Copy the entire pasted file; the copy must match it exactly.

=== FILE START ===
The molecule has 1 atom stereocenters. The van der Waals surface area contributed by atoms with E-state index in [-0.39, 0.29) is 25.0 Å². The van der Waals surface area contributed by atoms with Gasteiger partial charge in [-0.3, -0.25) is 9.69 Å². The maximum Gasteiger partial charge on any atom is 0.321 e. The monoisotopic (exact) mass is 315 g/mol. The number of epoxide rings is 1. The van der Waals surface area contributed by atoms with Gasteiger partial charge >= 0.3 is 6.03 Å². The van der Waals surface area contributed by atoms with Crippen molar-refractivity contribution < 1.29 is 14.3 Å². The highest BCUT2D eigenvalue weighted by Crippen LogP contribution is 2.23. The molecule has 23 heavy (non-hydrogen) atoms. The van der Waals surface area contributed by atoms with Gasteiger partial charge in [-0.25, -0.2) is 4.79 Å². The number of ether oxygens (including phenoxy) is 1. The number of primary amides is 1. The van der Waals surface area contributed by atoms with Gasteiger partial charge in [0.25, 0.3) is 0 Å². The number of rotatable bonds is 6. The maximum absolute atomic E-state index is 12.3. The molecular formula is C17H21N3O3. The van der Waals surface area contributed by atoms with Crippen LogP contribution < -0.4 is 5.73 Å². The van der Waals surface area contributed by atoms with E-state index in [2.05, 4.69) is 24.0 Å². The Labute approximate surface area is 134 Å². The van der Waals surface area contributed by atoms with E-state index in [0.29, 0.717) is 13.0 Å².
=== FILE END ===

The molecule has 1 atom stereocenters. The van der Waals surface area contributed by atoms with E-state index in [-0.39, 0.29) is 25.0 Å². The van der Waals surface area contributed by atoms with Gasteiger partial charge in [-0.3, -0.25) is 9.69 Å². The maximum Gasteiger partial charge on any atom is 0.321 e. The monoisotopic (exact) mass is 315 g/mol. The number of epoxide rings is 1. The van der Waals surface area contributed by atoms with Gasteiger partial charge >= 0.3 is 6.03 Å². The van der Waals surface area contributed by atoms with Crippen molar-refractivity contribution < 1.29 is 14.3 Å². The highest BCUT2D eigenvalue weighted by Crippen LogP contribution is 2.23. The molecule has 23 heavy (non-hydrogen) atoms. The van der Waals surface area contributed by atoms with Gasteiger partial charge in [-0.25, -0.2) is 4.79 Å². The number of ether oxygens (including phenoxy) is 1. The number of primary amides is 1. The van der Waals surface area contributed by atoms with Gasteiger partial charge in [0.25, 0.3) is 0 Å². The number of rotatable bonds is 6. The maximum absolute atomic E-state index is 12.3. The molecular formula is C17H21N3O3. The van der Waals surface area contributed by atoms with Crippen LogP contribution < -0.4 is 5.73 Å². The van der Waals surface area contributed by atoms with E-state index in [2.05, 4.69) is 24.0 Å². The Labute approximate surface area is 134 Å². The van der Waals surface area contributed by atoms with E-state index in [0.29, 0.717) is 13.0 Å².